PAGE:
The changes marked the end of an afternoon that had heralded many positives. What was clear from the outset today was that Parkinson has the players with the hunger and ability to make this diamond work well, and, whatever teething problems still need to be ironed out in the coming weeks as the new style is tweaked, there were hardly any glaringly obvious errors in his formation, other than the absence of Mclean. The stakes riding on the former Hull man are no secret, so it is frustrating to see the team gelling without him, especially as his return will disrupt the forward line so pivotal to the diamond’s success.

The De Vita conundrum also remains unresolved and the Italian will be hoping today has given Parkinson some positive food for thought – in any case, the noises suggest new arrivals are still impending – but the early signs are nonetheless so promising. The diamond is no longer a glint in someone’s eye, or even a diamond in the rough; it’s materialising here, right now, with these players, and convincingly enough to get you salivating for the opening day.

While the diamond may not yet be sparkling, it is most certainly shining.

City: Pickford (Urwin 46), Darby, McArdle, Davies (Routis 78), Sheehan (Heaton 88), Liddle (Meredith 73), Dolan (Shariff 84), Knott (Kennedy 59), De Vita (Yeates 44), Clarke (Clarkson 69), Hanson (McBurnie 69)

Not used: Campion, Lambe




Jon McLaughlin’s departure triggers mixed feelings

23 Jul
Image by Kieran Wilkinson

Image by Kieran Wilkinson

By Jason McKeown

“We’ve come a long, long way together. Through the hard times and the good.” Praise You by Fatboy Slim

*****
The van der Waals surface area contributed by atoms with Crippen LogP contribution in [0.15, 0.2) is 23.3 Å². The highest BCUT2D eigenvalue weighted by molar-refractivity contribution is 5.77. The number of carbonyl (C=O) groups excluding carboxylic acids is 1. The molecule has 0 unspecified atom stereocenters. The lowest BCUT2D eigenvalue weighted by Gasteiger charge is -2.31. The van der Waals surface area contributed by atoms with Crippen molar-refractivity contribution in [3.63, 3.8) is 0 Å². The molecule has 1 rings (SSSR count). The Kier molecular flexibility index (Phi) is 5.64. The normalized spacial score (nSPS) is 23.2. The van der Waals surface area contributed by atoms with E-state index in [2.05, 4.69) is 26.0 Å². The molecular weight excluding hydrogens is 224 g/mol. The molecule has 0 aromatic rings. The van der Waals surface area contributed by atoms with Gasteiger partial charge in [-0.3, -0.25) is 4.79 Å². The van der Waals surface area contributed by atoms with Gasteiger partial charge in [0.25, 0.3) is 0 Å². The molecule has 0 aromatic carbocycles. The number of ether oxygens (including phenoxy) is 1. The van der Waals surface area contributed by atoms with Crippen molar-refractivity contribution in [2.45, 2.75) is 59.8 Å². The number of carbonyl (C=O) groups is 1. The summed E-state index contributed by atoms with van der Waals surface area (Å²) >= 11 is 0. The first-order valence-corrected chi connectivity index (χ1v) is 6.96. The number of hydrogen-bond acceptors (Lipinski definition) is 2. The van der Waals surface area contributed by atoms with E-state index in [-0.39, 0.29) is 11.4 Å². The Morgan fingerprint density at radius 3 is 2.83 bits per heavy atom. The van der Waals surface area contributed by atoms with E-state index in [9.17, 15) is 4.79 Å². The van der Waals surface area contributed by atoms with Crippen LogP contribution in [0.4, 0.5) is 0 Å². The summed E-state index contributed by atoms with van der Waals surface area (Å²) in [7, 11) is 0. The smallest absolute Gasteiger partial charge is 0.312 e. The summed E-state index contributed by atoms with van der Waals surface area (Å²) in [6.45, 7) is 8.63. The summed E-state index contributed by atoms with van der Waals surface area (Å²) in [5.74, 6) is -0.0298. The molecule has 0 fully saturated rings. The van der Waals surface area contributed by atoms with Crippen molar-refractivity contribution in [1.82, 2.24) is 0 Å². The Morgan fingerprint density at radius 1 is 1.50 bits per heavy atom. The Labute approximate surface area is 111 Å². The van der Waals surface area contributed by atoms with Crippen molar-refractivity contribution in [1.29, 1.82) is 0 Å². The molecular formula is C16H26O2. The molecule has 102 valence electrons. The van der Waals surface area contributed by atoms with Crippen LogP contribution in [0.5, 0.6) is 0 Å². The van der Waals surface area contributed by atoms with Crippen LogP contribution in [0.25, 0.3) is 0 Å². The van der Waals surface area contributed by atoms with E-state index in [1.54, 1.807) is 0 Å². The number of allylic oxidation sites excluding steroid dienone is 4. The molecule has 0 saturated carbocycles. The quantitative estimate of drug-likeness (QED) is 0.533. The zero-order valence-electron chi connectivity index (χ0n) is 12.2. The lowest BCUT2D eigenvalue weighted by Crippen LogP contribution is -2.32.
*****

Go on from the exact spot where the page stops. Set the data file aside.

If there was one Bradford City player on the retained list who it would be assumed would re-sign with no problems, it was surely Jon McLaughlin, who has this week instead departed the club. As the longest-serving player, the Scottish keeper’s endurance was something to celebrate. He’d enjoyed a good season, where he’d finally proven himself the club’s number one. A new contract was offered to him in May, along with deals for Stephen Darby, Rory McArdle and James Meredith. But whilst the others all eventually agreed terms to remain in West Yorkshire, McLaughlin has been stuck in limbo, unable to conclude a new deal.

Width of a Post understands that the player (or at least his agent) believed there would be a fair amount of interest from other clubs. So seemingly in a position of strength, he turned down City’s initial offer and apparently requested a substantial pay rise. If the rumours are true, McLaughlin was a relatively low paid player last season (and certainly a long, long way below the club’s highest earner, Aaron Mclean). However, his demands did not go down well with the club, who withdrew the original offer when it expired following the 30-day consultation period.